The first Jewish family to move to Westport was the family of Michael Judah in 1742. “Judah” means “Jew” in many languages. A map of Westport from 1867 shows Judah Place in the Saugatuck area, which is one of the early settlements of the Judah family. Today that area is known as Judy Point and Judy Point Lane.

The Judahs were Sephardic Jews who, though they had known bigotry since their flight from Spain and Portugal during the Inquisition, had never been set apart in ghettos like the Ashkenazi Jews and the rest of Europe. There was no anti-Semitism in Colonial America, and they fit right in with everyone else.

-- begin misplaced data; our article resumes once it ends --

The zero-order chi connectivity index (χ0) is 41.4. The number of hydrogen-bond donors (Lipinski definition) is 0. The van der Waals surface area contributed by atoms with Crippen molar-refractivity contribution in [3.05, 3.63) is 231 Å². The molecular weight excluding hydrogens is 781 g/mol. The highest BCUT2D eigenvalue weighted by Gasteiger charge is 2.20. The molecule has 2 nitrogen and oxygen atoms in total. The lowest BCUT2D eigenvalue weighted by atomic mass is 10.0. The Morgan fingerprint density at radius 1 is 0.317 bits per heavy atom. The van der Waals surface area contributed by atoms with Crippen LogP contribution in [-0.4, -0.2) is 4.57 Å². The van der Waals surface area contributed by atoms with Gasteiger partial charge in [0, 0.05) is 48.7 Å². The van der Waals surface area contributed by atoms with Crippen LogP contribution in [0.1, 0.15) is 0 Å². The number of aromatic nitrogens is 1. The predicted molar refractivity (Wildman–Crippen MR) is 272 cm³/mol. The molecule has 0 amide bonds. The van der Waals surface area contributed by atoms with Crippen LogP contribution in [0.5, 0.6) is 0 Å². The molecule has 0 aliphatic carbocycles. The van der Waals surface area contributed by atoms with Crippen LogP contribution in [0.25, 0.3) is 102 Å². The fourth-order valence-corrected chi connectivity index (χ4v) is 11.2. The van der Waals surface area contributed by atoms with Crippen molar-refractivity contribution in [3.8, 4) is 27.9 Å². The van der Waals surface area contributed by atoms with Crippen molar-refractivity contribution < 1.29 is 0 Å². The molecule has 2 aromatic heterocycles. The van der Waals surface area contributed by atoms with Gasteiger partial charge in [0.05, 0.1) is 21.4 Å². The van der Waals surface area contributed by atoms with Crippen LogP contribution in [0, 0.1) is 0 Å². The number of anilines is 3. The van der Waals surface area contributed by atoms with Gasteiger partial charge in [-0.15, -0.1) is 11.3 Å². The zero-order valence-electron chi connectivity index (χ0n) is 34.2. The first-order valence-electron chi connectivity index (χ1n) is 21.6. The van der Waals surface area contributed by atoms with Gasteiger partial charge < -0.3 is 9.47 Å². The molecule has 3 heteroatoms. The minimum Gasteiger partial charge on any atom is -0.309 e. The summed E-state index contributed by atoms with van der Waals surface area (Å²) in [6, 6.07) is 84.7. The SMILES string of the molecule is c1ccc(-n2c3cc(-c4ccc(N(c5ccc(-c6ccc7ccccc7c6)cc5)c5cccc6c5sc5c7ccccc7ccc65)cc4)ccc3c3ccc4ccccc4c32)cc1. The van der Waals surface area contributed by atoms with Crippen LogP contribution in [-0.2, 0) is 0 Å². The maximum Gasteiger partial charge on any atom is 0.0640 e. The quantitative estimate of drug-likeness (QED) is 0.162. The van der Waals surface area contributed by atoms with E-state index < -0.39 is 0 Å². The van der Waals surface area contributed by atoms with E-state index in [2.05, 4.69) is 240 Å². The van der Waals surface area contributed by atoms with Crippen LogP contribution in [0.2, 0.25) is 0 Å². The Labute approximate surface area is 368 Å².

Michael Judah was a merchant and a trader. He married Martha Raymond, the daughter of a local family. It was quite common for Jews and gentiles to intermarry in Colonial America.

Judah kept his religion and was a member of Shearith Israel in New York City, which was founded in 1654 and was the first synagogue to hold services in America.

Judah’s son, David, fought in the American Revolution. Other descendants included the Rev. Henry Raymond Judah, of the Episcopal Church in Fairfield; Henry R. Judah, an early graduate of Columbia University; and Henry Moses Judah, a West Point graduate and a classmate of Ulysses S. Grant, a hero of the Mexican War and a brigadier general in the Civil War.

Margaret Mazer wrote this for the Westport Historical Society. For information on its upcoming Gala, Holiday House Tour and membership, visit The Remarkable Gift Shop offers unique gifts about Westport. Mazer can be reached at 203- 571-8704.